Soon after passing the shiny black marble base of one tower, he stopped to think. He peered up through the windshield at the looming monstrosities of masonry. Perhaps he'd never noticed how much of the sky they conceal when they are so close to you. They seemed so high they almost quivered; or was it just him starting to feel dizzy? Suddenly a rumble made a pen vibrate on the dashboard.
Dalen hit the pedal and spun the car around, screeching. He'd had enough of the strangeness, of the oppressive feeling starting to squash his skull. If he didn’t find his way soon, he was going to pass out from the pain in his head or else have a heart attack - whichever came first. He decided a job interview was out of the question. Now he just wanted the comfort of home, the velvet of her voice, the softness of her sweater, the fragrance of her hair. Together they would laugh when he described his bizarre experience.
He smiled, until his throbbing head pounded the smile away. His face sagged when he slowed down to take in the towering scenery, because he couldn't seem to find the black marble building that he'd passed only moments ago, before the U-turn. He felt sure he couldn't have passed it so soon. He slowed further, now scanning for the side street he'd emerged from. Double doors, wide windows, awnings and parked yellow cabs drifted past, but no side street.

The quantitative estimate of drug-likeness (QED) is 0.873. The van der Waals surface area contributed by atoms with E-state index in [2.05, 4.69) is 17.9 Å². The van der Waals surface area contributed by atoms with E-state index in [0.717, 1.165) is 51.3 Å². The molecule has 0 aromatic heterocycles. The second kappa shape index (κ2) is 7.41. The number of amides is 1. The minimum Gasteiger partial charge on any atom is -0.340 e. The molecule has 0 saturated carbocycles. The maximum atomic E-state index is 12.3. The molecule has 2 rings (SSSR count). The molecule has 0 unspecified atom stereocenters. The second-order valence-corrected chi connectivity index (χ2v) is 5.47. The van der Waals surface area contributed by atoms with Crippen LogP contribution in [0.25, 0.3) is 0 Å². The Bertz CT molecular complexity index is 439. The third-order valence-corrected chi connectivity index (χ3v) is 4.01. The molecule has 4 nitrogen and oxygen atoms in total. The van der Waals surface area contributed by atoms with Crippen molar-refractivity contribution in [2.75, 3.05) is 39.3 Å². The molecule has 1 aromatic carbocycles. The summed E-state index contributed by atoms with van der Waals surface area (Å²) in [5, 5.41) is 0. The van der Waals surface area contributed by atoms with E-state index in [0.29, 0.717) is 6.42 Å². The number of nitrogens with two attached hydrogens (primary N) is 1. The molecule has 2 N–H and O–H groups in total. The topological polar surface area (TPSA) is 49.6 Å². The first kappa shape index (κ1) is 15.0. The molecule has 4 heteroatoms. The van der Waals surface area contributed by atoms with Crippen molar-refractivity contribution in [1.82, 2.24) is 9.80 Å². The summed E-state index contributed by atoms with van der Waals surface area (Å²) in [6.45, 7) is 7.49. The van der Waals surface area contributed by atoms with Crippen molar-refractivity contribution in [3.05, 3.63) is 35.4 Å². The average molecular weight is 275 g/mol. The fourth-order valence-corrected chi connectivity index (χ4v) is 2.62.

He stopped, not bothering to pull to the side, since not a car was in sight that might have complained. A subway train rumbled from the earth's hungry stomach. He clambered out to approach a window where people were seated within. But they weren't people after all, just a line of movie stars imprinted against the back wall of a café. Dalen ignored how tiny the interior was and how strangely skewered the walls had looked. He strode along to the next shop-window, where someone has just opened a door. Of course it was just the mingle of reflection playing tricks on his eyes. The shop was empty, of everything except a brown, wooden wall running across the back. Obviously undergoing some kind of re-structuring.